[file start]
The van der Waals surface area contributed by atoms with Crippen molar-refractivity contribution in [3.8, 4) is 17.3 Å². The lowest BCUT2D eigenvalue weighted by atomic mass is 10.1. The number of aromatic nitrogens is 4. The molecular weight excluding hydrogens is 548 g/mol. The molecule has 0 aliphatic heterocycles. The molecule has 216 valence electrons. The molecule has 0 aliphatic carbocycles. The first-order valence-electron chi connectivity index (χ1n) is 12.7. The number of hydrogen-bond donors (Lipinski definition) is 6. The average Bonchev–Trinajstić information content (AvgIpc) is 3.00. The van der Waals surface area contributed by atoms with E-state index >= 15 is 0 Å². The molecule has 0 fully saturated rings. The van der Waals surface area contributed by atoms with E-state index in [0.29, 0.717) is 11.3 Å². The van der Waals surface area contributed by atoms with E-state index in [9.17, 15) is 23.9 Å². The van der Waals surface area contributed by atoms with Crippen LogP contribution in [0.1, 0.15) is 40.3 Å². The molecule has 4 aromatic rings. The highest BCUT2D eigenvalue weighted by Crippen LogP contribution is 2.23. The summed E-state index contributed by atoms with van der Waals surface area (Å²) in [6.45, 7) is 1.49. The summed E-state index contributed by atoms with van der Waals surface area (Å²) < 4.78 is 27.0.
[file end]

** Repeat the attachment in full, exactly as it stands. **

The van der Waals surface area contributed by atoms with Crippen molar-refractivity contribution in [3.8, 4) is 17.3 Å². The lowest BCUT2D eigenvalue weighted by atomic mass is 10.1. The number of aromatic nitrogens is 4. The molecular weight excluding hydrogens is 548 g/mol. The molecule has 0 aliphatic heterocycles. The molecule has 216 valence electrons. The molecule has 0 aliphatic carbocycles. The first-order valence-electron chi connectivity index (χ1n) is 12.7. The number of hydrogen-bond donors (Lipinski definition) is 6. The average Bonchev–Trinajstić information content (AvgIpc) is 3.00. The van der Waals surface area contributed by atoms with E-state index >= 15 is 0 Å². The molecule has 0 fully saturated rings. The van der Waals surface area contributed by atoms with E-state index in [0.29, 0.717) is 11.3 Å². The van der Waals surface area contributed by atoms with E-state index in [9.17, 15) is 23.9 Å². The van der Waals surface area contributed by atoms with Crippen LogP contribution in [0.1, 0.15) is 40.3 Å². The molecule has 4 aromatic rings. The highest BCUT2D eigenvalue weighted by Crippen LogP contribution is 2.23. The summed E-state index contributed by atoms with van der Waals surface area (Å²) in [6.45, 7) is 1.49. The summed E-state index contributed by atoms with van der Waals surface area (Å²) < 4.78 is 27.0.